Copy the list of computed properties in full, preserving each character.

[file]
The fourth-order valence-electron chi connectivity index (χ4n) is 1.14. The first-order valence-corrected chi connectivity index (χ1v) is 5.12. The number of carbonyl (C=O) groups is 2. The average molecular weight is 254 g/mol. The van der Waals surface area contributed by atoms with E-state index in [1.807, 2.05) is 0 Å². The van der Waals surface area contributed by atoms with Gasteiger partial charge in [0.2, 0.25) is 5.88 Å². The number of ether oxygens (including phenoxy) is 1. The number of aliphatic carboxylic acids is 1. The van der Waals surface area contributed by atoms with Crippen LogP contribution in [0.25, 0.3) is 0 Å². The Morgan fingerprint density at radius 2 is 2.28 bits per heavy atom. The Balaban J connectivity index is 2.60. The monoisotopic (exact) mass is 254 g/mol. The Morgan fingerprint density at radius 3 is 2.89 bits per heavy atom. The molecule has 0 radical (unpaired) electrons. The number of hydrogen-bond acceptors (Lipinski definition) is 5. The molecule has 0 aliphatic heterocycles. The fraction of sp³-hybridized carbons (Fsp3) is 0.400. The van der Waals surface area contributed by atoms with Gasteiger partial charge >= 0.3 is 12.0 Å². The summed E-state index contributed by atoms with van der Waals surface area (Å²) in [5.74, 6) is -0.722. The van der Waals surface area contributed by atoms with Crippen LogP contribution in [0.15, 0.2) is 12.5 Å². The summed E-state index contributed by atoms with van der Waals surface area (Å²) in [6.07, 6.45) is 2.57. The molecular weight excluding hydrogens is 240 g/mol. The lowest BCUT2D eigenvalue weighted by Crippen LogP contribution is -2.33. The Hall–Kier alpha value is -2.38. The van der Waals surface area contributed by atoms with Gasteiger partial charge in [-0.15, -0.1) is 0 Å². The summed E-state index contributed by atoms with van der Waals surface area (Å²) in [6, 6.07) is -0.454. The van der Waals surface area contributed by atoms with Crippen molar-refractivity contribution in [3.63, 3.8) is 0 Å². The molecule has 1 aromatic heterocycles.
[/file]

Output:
The fourth-order valence-electron chi connectivity index (χ4n) is 1.14. The first-order valence-corrected chi connectivity index (χ1v) is 5.12. The number of carbonyl (C=O) groups is 2. The average molecular weight is 254 g/mol. The van der Waals surface area contributed by atoms with E-state index in [1.807, 2.05) is 0 Å². The van der Waals surface area contributed by atoms with Gasteiger partial charge in [0.2, 0.25) is 5.88 Å². The number of ether oxygens (including phenoxy) is 1. The number of aliphatic carboxylic acids is 1. The van der Waals surface area contributed by atoms with Crippen LogP contribution in [0.25, 0.3) is 0 Å². The Morgan fingerprint density at radius 2 is 2.28 bits per heavy atom. The Balaban J connectivity index is 2.60. The monoisotopic (exact) mass is 254 g/mol. The Morgan fingerprint density at radius 3 is 2.89 bits per heavy atom. The molecule has 0 radical (unpaired) electrons. The number of hydrogen-bond acceptors (Lipinski definition) is 5. The molecule has 0 aliphatic heterocycles. The fraction of sp³-hybridized carbons (Fsp3) is 0.400. The van der Waals surface area contributed by atoms with Gasteiger partial charge >= 0.3 is 12.0 Å². The summed E-state index contributed by atoms with van der Waals surface area (Å²) in [5.74, 6) is -0.722. The van der Waals surface area contributed by atoms with Crippen LogP contribution in [0.15, 0.2) is 12.5 Å². The summed E-state index contributed by atoms with van der Waals surface area (Å²) in [6.07, 6.45) is 2.57. The molecular weight excluding hydrogens is 240 g/mol. The lowest BCUT2D eigenvalue weighted by Crippen LogP contribution is -2.33. The Hall–Kier alpha value is -2.38. The van der Waals surface area contributed by atoms with Gasteiger partial charge in [-0.15, -0.1) is 0 Å². The summed E-state index contributed by atoms with van der Waals surface area (Å²) in [6, 6.07) is -0.454. The van der Waals surface area contributed by atoms with Crippen molar-refractivity contribution in [3.63, 3.8) is 0 Å². The molecule has 1 aromatic heterocycles.